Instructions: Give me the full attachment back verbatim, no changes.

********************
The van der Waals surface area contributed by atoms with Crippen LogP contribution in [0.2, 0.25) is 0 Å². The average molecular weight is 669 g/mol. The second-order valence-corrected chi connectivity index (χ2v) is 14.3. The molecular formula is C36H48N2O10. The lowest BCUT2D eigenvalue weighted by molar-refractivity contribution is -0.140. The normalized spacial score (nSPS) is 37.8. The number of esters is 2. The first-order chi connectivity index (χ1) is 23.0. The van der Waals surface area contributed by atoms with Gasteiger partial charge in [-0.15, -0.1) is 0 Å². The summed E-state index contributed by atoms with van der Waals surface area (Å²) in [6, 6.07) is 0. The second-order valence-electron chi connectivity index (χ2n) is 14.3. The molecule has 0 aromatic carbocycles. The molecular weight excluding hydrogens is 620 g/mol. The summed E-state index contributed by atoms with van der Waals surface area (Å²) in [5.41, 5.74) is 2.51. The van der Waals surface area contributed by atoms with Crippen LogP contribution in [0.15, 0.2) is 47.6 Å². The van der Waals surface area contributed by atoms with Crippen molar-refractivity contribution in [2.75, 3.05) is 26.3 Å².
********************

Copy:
The van der Waals surface area contributed by atoms with Crippen LogP contribution in [0.2, 0.25) is 0 Å². The average molecular weight is 669 g/mol. The second-order valence-corrected chi connectivity index (χ2v) is 14.3. The molecular formula is C36H48N2O10. The lowest BCUT2D eigenvalue weighted by molar-refractivity contribution is -0.140. The normalized spacial score (nSPS) is 37.8. The number of esters is 2. The first-order chi connectivity index (χ1) is 23.0. The van der Waals surface area contributed by atoms with Gasteiger partial charge in [-0.15, -0.1) is 0 Å². The summed E-state index contributed by atoms with van der Waals surface area (Å²) in [6, 6.07) is 0. The second-order valence-electron chi connectivity index (χ2n) is 14.3. The molecule has 0 aromatic carbocycles. The molecular weight excluding hydrogens is 620 g/mol. The summed E-state index contributed by atoms with van der Waals surface area (Å²) in [5.41, 5.74) is 2.51. The van der Waals surface area contributed by atoms with Crippen LogP contribution in [0.15, 0.2) is 47.6 Å². The van der Waals surface area contributed by atoms with Crippen molar-refractivity contribution in [2.75, 3.05) is 26.3 Å².